The waste collection and disposal industry is one of the more dangerous sectors in our economy. The largest portion of the workforce in this industry spends their days collecting solid waste in residential, commercial and industrial neighborhoods. A smaller number of workers sort and recycle solid waste at fixed locations. Solid waste workers have a risk of fatal occupational injury higher than that of the general work force.
Workplace hazards facing solid waste workers
Solid waste workers can suffer many different types of on-the job injuries. These include:
- Sprains and strains to the hands, arms, shoulders and back from repeated lifting
- Contusions caused by falls from vehicles, catwalks and other raised surfaces
- Slip-and-fall and trip-and-fall injuries on flat surfaces
- Injuries and death resulting from backover accidents
- Crushing injuries to the hands and arms caused by compactors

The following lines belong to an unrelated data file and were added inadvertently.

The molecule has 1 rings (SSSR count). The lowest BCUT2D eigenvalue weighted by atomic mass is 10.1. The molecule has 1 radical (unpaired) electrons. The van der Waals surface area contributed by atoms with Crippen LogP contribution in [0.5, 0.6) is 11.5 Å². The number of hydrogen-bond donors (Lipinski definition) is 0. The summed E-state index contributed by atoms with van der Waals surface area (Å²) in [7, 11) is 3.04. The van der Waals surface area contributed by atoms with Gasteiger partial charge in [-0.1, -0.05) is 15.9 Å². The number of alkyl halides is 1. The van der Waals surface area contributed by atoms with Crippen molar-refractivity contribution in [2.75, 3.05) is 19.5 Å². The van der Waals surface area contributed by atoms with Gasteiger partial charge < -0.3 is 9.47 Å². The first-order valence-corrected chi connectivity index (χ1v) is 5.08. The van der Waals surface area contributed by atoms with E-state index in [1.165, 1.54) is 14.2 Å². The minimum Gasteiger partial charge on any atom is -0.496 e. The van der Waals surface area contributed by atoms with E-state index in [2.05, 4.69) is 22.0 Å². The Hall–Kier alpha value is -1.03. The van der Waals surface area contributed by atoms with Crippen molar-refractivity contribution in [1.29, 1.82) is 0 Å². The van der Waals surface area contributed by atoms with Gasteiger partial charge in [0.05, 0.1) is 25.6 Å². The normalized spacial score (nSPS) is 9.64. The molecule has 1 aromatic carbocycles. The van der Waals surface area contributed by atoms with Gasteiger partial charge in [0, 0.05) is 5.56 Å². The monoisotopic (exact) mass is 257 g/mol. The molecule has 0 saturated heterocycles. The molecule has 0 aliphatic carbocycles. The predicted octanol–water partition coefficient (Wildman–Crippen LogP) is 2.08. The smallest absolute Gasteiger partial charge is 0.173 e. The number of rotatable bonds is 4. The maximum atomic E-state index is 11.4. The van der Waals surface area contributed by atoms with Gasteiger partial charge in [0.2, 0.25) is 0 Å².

- Exposure to hydrogen sulfide, diesel exhaust, biohazards and other airborne contaminants at collection points, sorting facilities and landfills
- Lacerations caused by sharp objects
- Injuries and death resulting from motor vehicle collisions
- Dog bites
One study of Florida solid waste workers found that the lower extremities were the most vulnerable body parts (26.6 percent of injuries) followed by the upper extremities at 23.1 percent. It noted that back injuries were also common. Drivers and helpers were the most vulnerable occupational group, suffering almost two-thirds of all injuries in the solid waste sector, even though they comprise only about 40 percent of all solid waste workers in Florida.
Solid waste workers who have suffered injuries while working may be able to claim workers’ compensation benefits. They should speak with an experienced attorney if they have questions about filing a claim or qualifying for benefits.